Manhattan Theatre Club
(The Columnist Website)
By David Auburn
Lynn Meadow, Artistic Director
Barry Grove, Exec. Producer
Directed by Daniel Sullivan
Samuel J. Friedman Theatre
261 West 47th Street
Margaret Colin, Boyd Gaines, Stephen Kunken,
Marc Bonan, Grace Gummer, Brian J. Smith
Scenic Design: John Lee Beatty
Costume Design: Jess Goldstein
Lighting Design: Kenneth Posner
Original Music & Sound Design: John Gromada
Hair & Wig Design: Charles G. LaPointe
Projection Design: Rocco DiSanti
Production Stage Manager: Jane Grey
Casting: David Caparelliotis
General Manager: Florie Seery
Artistic Producer: Mandy Greenfield
Director of Artistic Development: Jerry Patch
Director of Marketing: Debra Waxman-Pilla
Director of Development: Lynne Randall
Production Manager: Joshua Helman
Director of Casting: Nancy Piccione
Artistic Line Producer: Lisa McNulty
Dr. Roberta E. Zlokower
April 19, 2012
John Lithgow, as Joseph Alsop, the renowned syndicated columnist, is, at once, vulnerable, needy, and self-obsessed, as well as commanding, forthright, and blustery. He lives in dual realms, a staunchly powerful conservative, engaged to a social climbing Susan Mary (Margaret Colin), who has a lively, glowing daughter, Abigail (Grace Gummer). Susan was informed early on, Alsop reveals, of his homosexuality and personal past, and that relationship seems to bristle with a thin sheet of ice. It was the eve of Kennedyís inauguration, and, although Alsop has conservative roots, heís a fast friend and supporter of the Kennedys and eager to reap the rewards, during Kennedyís terms as President. Boyd Gaines is Alsopís brother, Stewart, with whom he shared a column for years, and his relationship with Stewart also has its dualities. Their families are close, but secrets and betrayals abound, as sparks fly.
More sparks fly early on, in the opening scene, as a Russian spy, Andrei (Brian J. Smith), has been easily seduced in the early 1950ís in a seedy Moscow hotel, and Lithgow bares his chest in bed, trying to woo Andrei for another hour. But, we soon discover, Andreiís work is done, and Russian intelligence has its weapon for years to come. Mr. Smith is a credible agent, with a decent accent and persuasive swagger. But, itís Mr. Lithgow who draws attention, with his efforts to mask his desperate desire, a result of his dual existence, during this rare opportunity...a benefit of business travel. One more significant character, NY Times reporter, David Halberstam (Stephen Kunken), who fought the Vietnam War with powerful columns, direct from the battlefield, confronts Alsop, who propped up the Vietnam War direct from his home. Historical revelations were gripping.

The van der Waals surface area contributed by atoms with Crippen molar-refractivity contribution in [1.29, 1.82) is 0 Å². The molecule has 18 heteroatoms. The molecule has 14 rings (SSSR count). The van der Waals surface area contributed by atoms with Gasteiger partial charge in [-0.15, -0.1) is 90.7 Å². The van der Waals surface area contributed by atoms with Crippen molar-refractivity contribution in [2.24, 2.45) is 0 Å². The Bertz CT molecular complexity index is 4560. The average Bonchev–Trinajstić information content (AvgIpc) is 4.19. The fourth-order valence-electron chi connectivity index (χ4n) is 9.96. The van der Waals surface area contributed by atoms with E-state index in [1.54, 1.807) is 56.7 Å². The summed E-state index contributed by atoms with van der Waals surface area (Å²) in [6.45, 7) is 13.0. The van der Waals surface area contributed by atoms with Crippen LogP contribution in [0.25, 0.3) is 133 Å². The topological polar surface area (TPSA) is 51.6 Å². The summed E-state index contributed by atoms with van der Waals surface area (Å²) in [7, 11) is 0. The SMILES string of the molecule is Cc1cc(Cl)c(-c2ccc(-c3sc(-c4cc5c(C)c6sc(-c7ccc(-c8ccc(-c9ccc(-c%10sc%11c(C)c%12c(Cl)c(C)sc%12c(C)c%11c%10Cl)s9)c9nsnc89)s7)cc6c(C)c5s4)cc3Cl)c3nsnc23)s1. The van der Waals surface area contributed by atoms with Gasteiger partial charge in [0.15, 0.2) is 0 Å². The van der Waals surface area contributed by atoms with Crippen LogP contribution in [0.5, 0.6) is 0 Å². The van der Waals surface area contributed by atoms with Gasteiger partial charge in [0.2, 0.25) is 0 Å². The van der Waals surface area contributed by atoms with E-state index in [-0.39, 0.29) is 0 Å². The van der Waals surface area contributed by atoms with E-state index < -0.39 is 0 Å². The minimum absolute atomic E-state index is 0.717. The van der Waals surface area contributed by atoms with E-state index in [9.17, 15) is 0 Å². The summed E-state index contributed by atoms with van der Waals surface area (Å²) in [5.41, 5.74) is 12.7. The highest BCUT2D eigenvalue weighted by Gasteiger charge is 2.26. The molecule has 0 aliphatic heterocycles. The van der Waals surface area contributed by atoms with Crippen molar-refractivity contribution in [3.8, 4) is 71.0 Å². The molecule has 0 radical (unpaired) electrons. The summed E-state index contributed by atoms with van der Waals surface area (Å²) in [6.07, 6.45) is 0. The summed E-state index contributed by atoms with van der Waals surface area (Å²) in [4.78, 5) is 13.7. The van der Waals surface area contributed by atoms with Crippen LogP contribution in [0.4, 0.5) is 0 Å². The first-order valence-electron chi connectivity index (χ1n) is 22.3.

Daniel Sullivan has directed David Auburnís new play, presented by Manhattan Theatre Club, for fascinating nuance, replete with facial gesture and body language that lets the audience enter the minds of Joseph and Stewart, as they banter and argue, from the comfort of an upscale DC living room, designed by John Lee Beatty. Beattyís bucolic cemetery, in a final scene, is just as stark as the opening hotel room scene, and just as pathetic. But, at playís end, Mr. Lithgow seems more emotionally whole, at one with his fate, at peace with his freeing, transparent existence. Mr. Lithgow performs with mesmerizing subtlety, in a range of touching expressions.
Kenneth Posnerís lighting shifts from the dreary dim hotel, to warm interiors, to surreal sunlit cemetery. Mr. Auburnís play offers much more than thought-provoking entertainment. One is compelled to research the Alsop brothers, Halberstam, and the Kennedy Ė early Vietnam years, to further explore the playwrightís setting. Mr. Auburn provokes the mind, as an educator, and the playís inherent themes of military power and its influence on the nationís politics could not be more contemporary. Kudos to David Auburn, and kudos to John Lithgow, for such an exemplary dramatic characterization.